Day 17 on the road and this is singularly the most incredible part of my trip so far. I mean, going to the squat party in London where people were smoking marijuana and going crazy all around me was interesting, and wandering through the perfectly manicured lawns and streams of Cambridge was great, as was walking in the rolling hills of the rural Cotswolds, but now, on a train journey up the West Highland Way between Glasgow and Mallaig, its just unbelievable.
This is perhaps the first time I’ve seen such magnificent, breath-taking scenery. I mean, Mount Fuji in Japan was excellent and so was the volcano in Bali, Indonesia, but the scenery along the West Highland Way is completely in a new league of its own. Its so magnificent, immense and awe-inspiring, it has to be the best I’ve seen so far. My eyes aren’t accustomed to such beauty!
Let me put you in my state of mind right now. I’m drinking a cup of hot coffee, munching on a chocolate biscuit, and looking out of the windows. Bright sunlight is streaming through the windows, and as the train chugs, puffs and hums its way in an incredibly loveable manner, I gaze in awe at the landscape we’re passing through.
Its the kind of scenery that makes you feel glad to be alive. Its the kind of scenery that’s worth enduring almost anything in life for, and travelling any arduous route or distance for. Its the kind of scenery that reminds you why you travel. Its also the kind of scenery that makes you appreciate the vastness of nature and the planet we call home.
I’m so lost in the moment and captivated by what’s before my eyes that there really is no way to describe the scenery that will do it justice, but here’s a good-natured attempt anyway.
Craggy, snow-capped steep rocky ridges rise sharply out of marshlands covered with short, yellow grass, dotted with bare, leafless trees, their branches taking on a reddish hue, as well as majestic green oaks; adding a varied autumn tone of red and green to the scenery.
Large tracts of the valley floor are covered with melting snow that gives rise to streams that wind through the landscape and the ponds and lakes that dot the land. Wide rivers carve their way across the marsh, their waters an incredibly deep, clear blue, so clear that the varied hues and tones of the mountains above are reflected in perfect synchrony and colours. Mostly its unfrozen, clear water but sometimes portions of the river are frozen so solid that ripples are etched into the ice, such that it’s not just one frozen block of water, but intricately-patterned ice floating on its surface. The sky is a light shade of blue, dotted with puffs of harmless white clouds, and occasionally streaked with the smoke trails of airplanes above.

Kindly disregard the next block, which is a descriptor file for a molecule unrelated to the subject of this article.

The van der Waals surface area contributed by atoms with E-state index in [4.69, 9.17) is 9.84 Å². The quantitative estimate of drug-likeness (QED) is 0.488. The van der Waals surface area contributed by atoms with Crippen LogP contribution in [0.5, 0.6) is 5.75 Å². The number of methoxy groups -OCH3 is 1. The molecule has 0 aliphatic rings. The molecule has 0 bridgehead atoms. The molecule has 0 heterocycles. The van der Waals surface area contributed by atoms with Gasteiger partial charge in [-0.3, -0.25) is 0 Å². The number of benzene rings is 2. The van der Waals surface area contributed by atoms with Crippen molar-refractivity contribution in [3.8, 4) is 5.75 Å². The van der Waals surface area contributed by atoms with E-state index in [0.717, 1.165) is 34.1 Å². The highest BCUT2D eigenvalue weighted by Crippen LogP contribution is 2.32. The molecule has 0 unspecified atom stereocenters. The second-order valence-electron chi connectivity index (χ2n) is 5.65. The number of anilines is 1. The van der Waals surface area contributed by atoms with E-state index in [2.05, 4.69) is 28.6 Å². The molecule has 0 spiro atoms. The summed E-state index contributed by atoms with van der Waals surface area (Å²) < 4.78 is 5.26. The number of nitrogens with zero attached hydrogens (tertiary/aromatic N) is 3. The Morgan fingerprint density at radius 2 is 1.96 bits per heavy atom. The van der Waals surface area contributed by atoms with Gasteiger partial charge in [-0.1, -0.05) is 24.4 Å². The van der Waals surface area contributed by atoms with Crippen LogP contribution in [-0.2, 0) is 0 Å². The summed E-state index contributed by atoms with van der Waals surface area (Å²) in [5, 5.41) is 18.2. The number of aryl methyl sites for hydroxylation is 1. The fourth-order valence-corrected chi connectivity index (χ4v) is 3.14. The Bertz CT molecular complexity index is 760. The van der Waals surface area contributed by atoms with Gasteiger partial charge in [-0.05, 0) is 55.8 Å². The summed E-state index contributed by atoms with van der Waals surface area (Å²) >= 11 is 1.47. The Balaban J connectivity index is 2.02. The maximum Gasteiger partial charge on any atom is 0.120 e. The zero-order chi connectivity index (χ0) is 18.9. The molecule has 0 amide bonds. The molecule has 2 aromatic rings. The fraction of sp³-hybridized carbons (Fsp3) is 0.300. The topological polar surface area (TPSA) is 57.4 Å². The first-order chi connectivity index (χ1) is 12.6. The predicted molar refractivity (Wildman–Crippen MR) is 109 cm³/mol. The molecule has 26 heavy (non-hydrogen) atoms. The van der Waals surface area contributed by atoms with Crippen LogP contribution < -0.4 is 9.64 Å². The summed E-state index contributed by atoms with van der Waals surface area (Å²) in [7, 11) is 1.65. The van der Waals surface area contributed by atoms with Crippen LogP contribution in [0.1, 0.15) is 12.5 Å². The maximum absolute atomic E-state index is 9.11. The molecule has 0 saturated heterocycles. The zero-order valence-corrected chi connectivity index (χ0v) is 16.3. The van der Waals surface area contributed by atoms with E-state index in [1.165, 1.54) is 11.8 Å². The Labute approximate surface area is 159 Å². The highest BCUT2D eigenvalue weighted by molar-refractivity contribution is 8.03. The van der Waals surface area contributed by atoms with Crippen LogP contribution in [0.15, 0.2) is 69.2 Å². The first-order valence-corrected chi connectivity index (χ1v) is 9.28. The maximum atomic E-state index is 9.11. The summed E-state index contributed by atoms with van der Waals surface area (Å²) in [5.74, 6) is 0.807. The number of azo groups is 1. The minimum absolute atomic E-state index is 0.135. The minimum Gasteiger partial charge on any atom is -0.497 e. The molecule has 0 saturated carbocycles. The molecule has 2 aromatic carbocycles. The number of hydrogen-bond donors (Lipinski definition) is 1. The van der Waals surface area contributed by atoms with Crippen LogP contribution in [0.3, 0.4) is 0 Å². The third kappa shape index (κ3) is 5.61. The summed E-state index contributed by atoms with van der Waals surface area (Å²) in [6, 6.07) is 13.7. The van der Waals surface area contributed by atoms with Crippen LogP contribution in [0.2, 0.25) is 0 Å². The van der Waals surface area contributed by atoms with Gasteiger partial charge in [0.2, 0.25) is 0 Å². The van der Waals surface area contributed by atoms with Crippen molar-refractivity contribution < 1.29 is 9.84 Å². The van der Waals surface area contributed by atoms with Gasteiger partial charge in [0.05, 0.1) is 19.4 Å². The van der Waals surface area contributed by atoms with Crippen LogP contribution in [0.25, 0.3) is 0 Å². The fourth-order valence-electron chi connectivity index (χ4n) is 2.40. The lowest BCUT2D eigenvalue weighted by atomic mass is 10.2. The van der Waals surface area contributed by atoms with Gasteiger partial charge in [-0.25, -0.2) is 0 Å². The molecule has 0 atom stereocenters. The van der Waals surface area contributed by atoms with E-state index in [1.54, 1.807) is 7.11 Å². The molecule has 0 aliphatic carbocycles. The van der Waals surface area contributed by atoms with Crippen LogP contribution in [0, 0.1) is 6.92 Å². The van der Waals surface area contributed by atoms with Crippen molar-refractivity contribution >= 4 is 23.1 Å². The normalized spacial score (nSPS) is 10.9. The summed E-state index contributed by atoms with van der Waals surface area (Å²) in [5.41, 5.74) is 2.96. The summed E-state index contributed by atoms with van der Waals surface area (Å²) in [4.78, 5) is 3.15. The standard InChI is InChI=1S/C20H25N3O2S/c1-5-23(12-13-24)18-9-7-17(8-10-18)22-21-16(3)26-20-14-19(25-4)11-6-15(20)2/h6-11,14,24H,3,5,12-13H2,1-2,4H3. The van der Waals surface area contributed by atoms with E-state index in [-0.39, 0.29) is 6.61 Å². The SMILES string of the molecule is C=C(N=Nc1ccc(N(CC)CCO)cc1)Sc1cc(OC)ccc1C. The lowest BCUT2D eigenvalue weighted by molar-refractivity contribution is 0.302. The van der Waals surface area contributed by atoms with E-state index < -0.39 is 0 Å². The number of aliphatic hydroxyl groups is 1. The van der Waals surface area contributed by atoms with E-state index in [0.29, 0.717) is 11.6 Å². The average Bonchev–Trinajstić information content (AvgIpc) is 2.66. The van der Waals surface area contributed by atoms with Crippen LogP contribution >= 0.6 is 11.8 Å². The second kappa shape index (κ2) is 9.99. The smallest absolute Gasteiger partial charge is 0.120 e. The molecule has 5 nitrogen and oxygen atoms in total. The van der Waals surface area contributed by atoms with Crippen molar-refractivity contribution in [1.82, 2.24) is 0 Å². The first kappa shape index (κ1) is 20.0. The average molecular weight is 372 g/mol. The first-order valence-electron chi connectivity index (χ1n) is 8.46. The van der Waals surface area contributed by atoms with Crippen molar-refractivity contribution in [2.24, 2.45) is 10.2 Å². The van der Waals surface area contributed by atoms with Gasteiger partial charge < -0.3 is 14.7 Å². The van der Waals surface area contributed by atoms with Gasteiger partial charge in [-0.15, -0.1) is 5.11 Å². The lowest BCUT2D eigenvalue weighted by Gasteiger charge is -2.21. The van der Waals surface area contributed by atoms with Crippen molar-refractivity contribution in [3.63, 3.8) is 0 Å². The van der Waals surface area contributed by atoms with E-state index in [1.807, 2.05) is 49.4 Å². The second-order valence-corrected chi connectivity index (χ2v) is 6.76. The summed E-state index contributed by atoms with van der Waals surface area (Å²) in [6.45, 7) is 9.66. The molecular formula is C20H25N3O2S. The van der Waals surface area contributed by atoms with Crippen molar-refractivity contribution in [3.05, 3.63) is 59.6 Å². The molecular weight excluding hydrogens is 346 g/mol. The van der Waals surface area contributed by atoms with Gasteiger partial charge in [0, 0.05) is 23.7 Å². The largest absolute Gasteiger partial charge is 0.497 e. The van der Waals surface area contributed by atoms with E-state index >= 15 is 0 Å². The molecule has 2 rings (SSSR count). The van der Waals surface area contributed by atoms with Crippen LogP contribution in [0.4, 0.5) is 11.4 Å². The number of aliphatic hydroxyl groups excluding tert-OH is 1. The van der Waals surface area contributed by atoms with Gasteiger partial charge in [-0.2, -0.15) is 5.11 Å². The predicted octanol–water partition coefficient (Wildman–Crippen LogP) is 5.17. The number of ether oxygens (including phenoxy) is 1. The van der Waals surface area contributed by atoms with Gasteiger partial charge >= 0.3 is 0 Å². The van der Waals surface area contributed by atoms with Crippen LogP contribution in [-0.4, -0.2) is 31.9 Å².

Most of all, it is immense, and it is the scale of it all that makes it so breathtaking. This train journey is five hours long, and after the first half-hour or so of suburban Glasgow crap, the landscape becomes increasingly rural and rugged until I suddenly found myself immersed in a beautiful, untouched land. So for over four hours, the train is journeying through a huge pristine wilderness area, and every second of it is beautiful. You don’t just glimpse spectacular scenes as the train makes a turn; on the other hand, such gorgeous scenery is before your eyes at every second of the journey. Whatever angle the train is turning towards, there is always a picturesque view unfolding before you - for four hours straight.
Sigh. The Scots really are a blessed people, aren’t they? Somehow Mother Nature decided to give them a disproportionate amount of beautiful scenery, leaving England with largely boring, rolling lowlands.
What else can I say? I know I’ll be back, and the next time I want to walk/cycle the West Highland Way instead, and see it all again.
Ahhhhhhh. But for the moment, I’m still on this train, and I’m going to enjoy it all I can.
Best part of my trip so far – Day 17, on the West Highland Way between Glasgow and Mallaig.